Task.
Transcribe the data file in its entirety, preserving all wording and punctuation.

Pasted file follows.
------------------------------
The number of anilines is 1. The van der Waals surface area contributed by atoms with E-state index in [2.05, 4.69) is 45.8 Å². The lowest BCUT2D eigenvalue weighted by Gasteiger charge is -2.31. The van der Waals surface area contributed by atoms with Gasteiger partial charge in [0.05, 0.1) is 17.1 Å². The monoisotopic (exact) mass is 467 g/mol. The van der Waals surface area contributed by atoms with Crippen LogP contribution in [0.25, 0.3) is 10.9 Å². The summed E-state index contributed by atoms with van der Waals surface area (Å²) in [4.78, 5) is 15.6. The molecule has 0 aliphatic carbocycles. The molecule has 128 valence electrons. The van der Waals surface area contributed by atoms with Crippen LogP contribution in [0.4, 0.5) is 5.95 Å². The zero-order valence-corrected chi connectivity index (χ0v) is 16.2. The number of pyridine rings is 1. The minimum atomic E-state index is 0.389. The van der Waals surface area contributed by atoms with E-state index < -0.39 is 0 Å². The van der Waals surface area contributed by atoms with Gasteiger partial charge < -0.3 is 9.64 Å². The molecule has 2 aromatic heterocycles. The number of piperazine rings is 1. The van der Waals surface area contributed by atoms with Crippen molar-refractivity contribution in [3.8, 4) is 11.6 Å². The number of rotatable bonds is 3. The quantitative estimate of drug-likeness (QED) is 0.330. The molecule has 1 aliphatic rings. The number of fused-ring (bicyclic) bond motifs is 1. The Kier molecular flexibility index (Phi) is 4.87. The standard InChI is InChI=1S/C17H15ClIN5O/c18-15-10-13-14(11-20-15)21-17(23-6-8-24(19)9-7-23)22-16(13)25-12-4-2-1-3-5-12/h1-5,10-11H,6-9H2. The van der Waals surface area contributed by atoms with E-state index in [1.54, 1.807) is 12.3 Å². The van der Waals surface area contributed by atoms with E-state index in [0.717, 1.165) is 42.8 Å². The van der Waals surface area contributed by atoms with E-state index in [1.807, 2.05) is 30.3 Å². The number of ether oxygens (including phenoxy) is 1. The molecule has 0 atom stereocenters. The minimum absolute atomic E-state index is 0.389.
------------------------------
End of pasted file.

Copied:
The number of anilines is 1. The van der Waals surface area contributed by atoms with E-state index in [2.05, 4.69) is 45.8 Å². The lowest BCUT2D eigenvalue weighted by Gasteiger charge is -2.31. The van der Waals surface area contributed by atoms with Gasteiger partial charge in [0.05, 0.1) is 17.1 Å². The monoisotopic (exact) mass is 467 g/mol. The van der Waals surface area contributed by atoms with Crippen LogP contribution in [0.25, 0.3) is 10.9 Å². The summed E-state index contributed by atoms with van der Waals surface area (Å²) in [4.78, 5) is 15.6. The molecule has 0 aliphatic carbocycles. The molecule has 128 valence electrons. The van der Waals surface area contributed by atoms with Crippen LogP contribution in [0.4, 0.5) is 5.95 Å². The zero-order valence-corrected chi connectivity index (χ0v) is 16.2. The number of pyridine rings is 1. The minimum atomic E-state index is 0.389. The van der Waals surface area contributed by atoms with E-state index < -0.39 is 0 Å². The van der Waals surface area contributed by atoms with Gasteiger partial charge < -0.3 is 9.64 Å². The molecule has 2 aromatic heterocycles. The number of piperazine rings is 1. The van der Waals surface area contributed by atoms with Crippen molar-refractivity contribution in [3.8, 4) is 11.6 Å². The number of rotatable bonds is 3. The quantitative estimate of drug-likeness (QED) is 0.330. The molecule has 1 aliphatic rings. The number of fused-ring (bicyclic) bond motifs is 1. The Kier molecular flexibility index (Phi) is 4.87. The standard InChI is InChI=1S/C17H15ClIN5O/c18-15-10-13-14(11-20-15)21-17(23-6-8-24(19)9-7-23)22-16(13)25-12-4-2-1-3-5-12/h1-5,10-11H,6-9H2. The van der Waals surface area contributed by atoms with E-state index in [1.54, 1.807) is 12.3 Å². The van der Waals surface area contributed by atoms with E-state index in [0.717, 1.165) is 42.8 Å². The van der Waals surface area contributed by atoms with E-state index in [1.807, 2.05) is 30.3 Å². The number of ether oxygens (including phenoxy) is 1. The molecule has 0 atom stereocenters. The minimum absolute atomic E-state index is 0.389.